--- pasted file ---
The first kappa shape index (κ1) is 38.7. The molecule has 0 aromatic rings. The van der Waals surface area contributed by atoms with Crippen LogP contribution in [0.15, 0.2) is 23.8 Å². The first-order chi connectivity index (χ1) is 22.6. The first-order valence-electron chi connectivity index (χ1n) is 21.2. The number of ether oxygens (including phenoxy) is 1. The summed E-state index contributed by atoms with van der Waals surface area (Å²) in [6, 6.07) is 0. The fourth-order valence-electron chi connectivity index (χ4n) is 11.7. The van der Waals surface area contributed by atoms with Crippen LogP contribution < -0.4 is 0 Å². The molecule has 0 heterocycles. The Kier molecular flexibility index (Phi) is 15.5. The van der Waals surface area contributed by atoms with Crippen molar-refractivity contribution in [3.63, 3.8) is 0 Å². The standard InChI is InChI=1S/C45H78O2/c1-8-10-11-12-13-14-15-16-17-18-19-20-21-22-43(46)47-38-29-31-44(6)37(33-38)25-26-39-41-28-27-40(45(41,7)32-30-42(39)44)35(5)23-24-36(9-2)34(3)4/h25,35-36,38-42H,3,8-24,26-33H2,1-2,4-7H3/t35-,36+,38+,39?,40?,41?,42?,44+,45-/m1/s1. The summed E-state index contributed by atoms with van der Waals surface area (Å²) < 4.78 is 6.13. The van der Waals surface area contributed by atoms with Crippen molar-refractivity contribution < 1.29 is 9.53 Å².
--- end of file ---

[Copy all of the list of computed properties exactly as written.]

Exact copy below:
The first kappa shape index (κ1) is 38.7. The molecule has 0 aromatic rings. The van der Waals surface area contributed by atoms with Crippen LogP contribution in [0.15, 0.2) is 23.8 Å². The first-order chi connectivity index (χ1) is 22.6. The first-order valence-electron chi connectivity index (χ1n) is 21.2. The number of ether oxygens (including phenoxy) is 1. The summed E-state index contributed by atoms with van der Waals surface area (Å²) in [6, 6.07) is 0. The fourth-order valence-electron chi connectivity index (χ4n) is 11.7. The van der Waals surface area contributed by atoms with Crippen LogP contribution < -0.4 is 0 Å². The molecule has 0 heterocycles. The Kier molecular flexibility index (Phi) is 15.5. The van der Waals surface area contributed by atoms with Crippen molar-refractivity contribution in [3.63, 3.8) is 0 Å². The standard InChI is InChI=1S/C45H78O2/c1-8-10-11-12-13-14-15-16-17-18-19-20-21-22-43(46)47-38-29-31-44(6)37(33-38)25-26-39-41-28-27-40(45(41,7)32-30-42(39)44)35(5)23-24-36(9-2)34(3)4/h25,35-36,38-42H,3,8-24,26-33H2,1-2,4-7H3/t35-,36+,38+,39?,40?,41?,42?,44+,45-/m1/s1. The summed E-state index contributed by atoms with van der Waals surface area (Å²) < 4.78 is 6.13. The van der Waals surface area contributed by atoms with Crippen molar-refractivity contribution < 1.29 is 9.53 Å².